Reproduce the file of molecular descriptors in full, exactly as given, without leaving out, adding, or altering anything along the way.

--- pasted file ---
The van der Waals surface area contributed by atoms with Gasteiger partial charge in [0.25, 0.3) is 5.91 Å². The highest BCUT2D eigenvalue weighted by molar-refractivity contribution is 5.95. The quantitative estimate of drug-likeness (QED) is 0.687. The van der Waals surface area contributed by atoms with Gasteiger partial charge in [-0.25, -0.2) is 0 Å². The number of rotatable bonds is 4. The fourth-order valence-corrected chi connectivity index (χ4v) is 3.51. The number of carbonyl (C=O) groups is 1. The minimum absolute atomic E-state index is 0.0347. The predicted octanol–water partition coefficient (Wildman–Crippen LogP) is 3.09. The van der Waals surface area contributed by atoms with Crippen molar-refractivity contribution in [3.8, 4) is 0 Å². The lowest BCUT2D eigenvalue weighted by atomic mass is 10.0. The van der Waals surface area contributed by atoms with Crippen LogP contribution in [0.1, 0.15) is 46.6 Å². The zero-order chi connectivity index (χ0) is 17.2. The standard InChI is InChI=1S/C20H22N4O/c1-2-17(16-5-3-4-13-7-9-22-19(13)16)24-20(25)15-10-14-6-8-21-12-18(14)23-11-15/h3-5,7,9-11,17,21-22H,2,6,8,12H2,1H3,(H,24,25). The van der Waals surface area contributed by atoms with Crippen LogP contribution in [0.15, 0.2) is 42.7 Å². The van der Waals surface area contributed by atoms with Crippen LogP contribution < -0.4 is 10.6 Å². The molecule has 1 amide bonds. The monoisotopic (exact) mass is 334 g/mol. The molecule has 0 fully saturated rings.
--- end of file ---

The van der Waals surface area contributed by atoms with Gasteiger partial charge in [0.25, 0.3) is 5.91 Å². The highest BCUT2D eigenvalue weighted by molar-refractivity contribution is 5.95. The quantitative estimate of drug-likeness (QED) is 0.687. The van der Waals surface area contributed by atoms with Gasteiger partial charge in [-0.25, -0.2) is 0 Å². The number of rotatable bonds is 4. The fourth-order valence-corrected chi connectivity index (χ4v) is 3.51. The number of carbonyl (C=O) groups is 1. The minimum absolute atomic E-state index is 0.0347. The predicted octanol–water partition coefficient (Wildman–Crippen LogP) is 3.09. The van der Waals surface area contributed by atoms with Crippen molar-refractivity contribution in [3.8, 4) is 0 Å². The lowest BCUT2D eigenvalue weighted by atomic mass is 10.0. The van der Waals surface area contributed by atoms with Crippen LogP contribution in [0.1, 0.15) is 46.6 Å². The zero-order chi connectivity index (χ0) is 17.2. The standard InChI is InChI=1S/C20H22N4O/c1-2-17(16-5-3-4-13-7-9-22-19(13)16)24-20(25)15-10-14-6-8-21-12-18(14)23-11-15/h3-5,7,9-11,17,21-22H,2,6,8,12H2,1H3,(H,24,25). The van der Waals surface area contributed by atoms with Crippen LogP contribution in [0.15, 0.2) is 42.7 Å². The van der Waals surface area contributed by atoms with Crippen LogP contribution < -0.4 is 10.6 Å². The molecule has 1 amide bonds. The monoisotopic (exact) mass is 334 g/mol. The molecule has 0 fully saturated rings.